For me that’s a very important concept. What we’re trying to get at with that is that you come to your life as citizen with a sense of wonder, with a sense that ‘I’d like to learn more. I don’t know the answers and my preconceptions are only hypotheses of what the real answer might be.’ And that requires both the humility to think I might be wrong and an open-mindedness to say people who I think I disagree with might have something I can learn from …

There’s an element of that that can be very helpful for journalists to internalize as well. Humility seems to be something in general that perhaps we can benefit from on a larger scale.

That was the genius of Homer Bigart, who had been a reporter who’d covered everything; he was the most experienced reporter in Vietnam, but he acted as if he knew the least. That’s what we called his “portable ignorance.” He would say ‘Hmmm, interesting, prove that to me. Can you do that?’ Which also involves being wiling to look stupid…

It reminds me of Jay Rosen’s talk of ’the church of the savvy.’ There seems to be something about us in the press—particularly the political press—where you always to show that you know what’s going on, that you’re in and you have the scoop. Admitting that you don’t know about something is almost admitting to a weakness in front of your fellow journalists.

Right. Whereas it can be the most powerful and liberating way of doing this, of going about this …


I think that ultimately this book as I imagine it—and I hope it comes across—this book is fundamentally optimistic. As we say in the last chapter, and in the epilogue, we think we have the potential and the capacity for a far superior journalism in this more open system than we ever had with the old …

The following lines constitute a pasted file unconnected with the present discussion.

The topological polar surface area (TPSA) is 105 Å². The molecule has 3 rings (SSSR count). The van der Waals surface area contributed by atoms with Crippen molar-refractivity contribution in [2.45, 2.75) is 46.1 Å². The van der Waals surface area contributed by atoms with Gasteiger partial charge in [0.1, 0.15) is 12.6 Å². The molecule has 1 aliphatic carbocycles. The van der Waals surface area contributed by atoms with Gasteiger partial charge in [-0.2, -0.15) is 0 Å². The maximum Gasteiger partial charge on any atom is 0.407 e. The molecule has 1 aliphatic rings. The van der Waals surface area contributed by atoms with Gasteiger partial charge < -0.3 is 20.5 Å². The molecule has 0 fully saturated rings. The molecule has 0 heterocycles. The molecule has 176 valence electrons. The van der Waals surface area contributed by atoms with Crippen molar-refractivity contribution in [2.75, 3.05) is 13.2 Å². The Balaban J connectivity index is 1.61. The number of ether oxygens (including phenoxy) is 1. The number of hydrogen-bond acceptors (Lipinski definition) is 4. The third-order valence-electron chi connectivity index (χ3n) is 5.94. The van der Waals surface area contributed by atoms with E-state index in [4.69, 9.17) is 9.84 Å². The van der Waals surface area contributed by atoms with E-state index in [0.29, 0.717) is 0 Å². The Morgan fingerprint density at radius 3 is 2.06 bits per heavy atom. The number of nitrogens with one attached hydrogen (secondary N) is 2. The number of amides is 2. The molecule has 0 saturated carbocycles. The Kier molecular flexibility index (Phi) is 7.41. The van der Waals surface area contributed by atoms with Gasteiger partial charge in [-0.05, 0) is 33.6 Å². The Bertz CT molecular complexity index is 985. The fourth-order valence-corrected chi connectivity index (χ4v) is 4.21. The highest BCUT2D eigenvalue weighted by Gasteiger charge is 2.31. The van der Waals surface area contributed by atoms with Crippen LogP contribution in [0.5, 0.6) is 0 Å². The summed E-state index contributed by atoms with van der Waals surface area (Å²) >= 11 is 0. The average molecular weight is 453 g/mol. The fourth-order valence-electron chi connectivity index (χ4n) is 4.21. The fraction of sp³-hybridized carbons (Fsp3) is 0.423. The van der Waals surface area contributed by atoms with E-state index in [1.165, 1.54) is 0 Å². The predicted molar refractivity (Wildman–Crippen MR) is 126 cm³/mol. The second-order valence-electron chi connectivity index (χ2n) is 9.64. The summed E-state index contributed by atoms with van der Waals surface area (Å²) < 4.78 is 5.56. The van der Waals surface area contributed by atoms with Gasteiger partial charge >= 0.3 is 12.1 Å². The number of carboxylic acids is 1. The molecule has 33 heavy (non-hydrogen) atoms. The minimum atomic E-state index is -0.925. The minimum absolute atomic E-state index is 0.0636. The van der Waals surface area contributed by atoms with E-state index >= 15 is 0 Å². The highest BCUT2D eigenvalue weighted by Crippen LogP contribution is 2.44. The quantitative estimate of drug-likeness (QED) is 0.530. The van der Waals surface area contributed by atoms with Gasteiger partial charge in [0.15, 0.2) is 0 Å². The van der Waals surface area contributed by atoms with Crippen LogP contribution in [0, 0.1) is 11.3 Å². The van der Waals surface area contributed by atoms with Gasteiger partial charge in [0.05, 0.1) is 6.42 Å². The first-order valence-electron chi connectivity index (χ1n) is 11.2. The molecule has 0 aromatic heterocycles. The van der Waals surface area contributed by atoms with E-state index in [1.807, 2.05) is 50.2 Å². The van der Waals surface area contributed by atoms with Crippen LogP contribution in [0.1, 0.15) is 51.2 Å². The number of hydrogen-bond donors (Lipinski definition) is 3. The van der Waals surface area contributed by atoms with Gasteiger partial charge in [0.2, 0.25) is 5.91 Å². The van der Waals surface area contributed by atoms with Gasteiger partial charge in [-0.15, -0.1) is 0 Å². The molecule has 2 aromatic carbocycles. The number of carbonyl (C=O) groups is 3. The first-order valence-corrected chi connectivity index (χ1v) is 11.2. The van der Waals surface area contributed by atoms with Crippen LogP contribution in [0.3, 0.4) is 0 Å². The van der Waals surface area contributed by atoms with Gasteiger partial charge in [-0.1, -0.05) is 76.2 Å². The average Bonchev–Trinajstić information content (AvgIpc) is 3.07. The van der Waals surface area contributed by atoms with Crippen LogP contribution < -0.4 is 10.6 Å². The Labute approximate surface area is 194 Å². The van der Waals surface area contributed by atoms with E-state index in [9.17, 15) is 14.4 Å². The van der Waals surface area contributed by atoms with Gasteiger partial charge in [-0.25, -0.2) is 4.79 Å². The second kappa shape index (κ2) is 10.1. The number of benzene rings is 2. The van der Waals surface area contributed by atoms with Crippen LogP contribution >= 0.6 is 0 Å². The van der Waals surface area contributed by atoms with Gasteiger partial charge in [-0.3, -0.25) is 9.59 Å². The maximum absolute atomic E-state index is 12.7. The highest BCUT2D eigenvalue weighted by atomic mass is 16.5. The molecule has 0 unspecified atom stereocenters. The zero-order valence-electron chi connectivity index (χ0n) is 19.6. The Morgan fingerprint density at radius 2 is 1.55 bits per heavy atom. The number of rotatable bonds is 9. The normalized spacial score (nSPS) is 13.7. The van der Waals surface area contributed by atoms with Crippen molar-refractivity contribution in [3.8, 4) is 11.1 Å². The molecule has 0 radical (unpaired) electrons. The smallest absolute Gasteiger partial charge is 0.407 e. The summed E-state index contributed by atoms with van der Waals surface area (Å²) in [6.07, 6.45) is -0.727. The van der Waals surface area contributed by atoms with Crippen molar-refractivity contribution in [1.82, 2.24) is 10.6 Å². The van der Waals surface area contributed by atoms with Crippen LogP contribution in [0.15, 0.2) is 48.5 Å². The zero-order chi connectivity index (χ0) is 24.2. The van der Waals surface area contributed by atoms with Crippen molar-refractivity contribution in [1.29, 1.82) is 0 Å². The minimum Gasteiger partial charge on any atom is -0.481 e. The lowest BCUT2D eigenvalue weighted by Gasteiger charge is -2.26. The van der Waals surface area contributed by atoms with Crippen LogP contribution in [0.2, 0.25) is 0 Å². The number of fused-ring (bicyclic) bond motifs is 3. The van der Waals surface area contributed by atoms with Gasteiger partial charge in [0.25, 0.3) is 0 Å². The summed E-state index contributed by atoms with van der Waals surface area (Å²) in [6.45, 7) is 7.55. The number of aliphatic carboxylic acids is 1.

Out of the confusion that may feel is the opportunity for a much superior way of learning in which journalism is almost continually improved by an audience that is able to push back against it. But we have to be realistic; we can’t assume that the crowd pushing back is necessarily informed. This new open system creates responsibilities both for citizens and for those who report the news—and that’s what we’re trying to identify: What are the skills that these sides now need.

Because it’s great to be empowered, but what are you going to do with this?

Correction of the Week

“IN Saturday’s Evening Post we printed a photograph of a man in connection with a court case involving a disturbance after the Swansea V Cardiff football match on November 7 last year. The caption stated that the man pictured was Kevin Richards, one of the defendants. This was in fact incorrect. The man pictured was Mark Owens who was not connected in any way to the court case. We apologise for the error.” - South Wales Evening Post

Craig Silverman is the editor of RegretTheError.com and the author of Regret The Error: How Media Mistakes Pollute the Press and Imperil Free Speech. He is also the editorial director of OpenFile.ca and a columnist for the Toronto Star.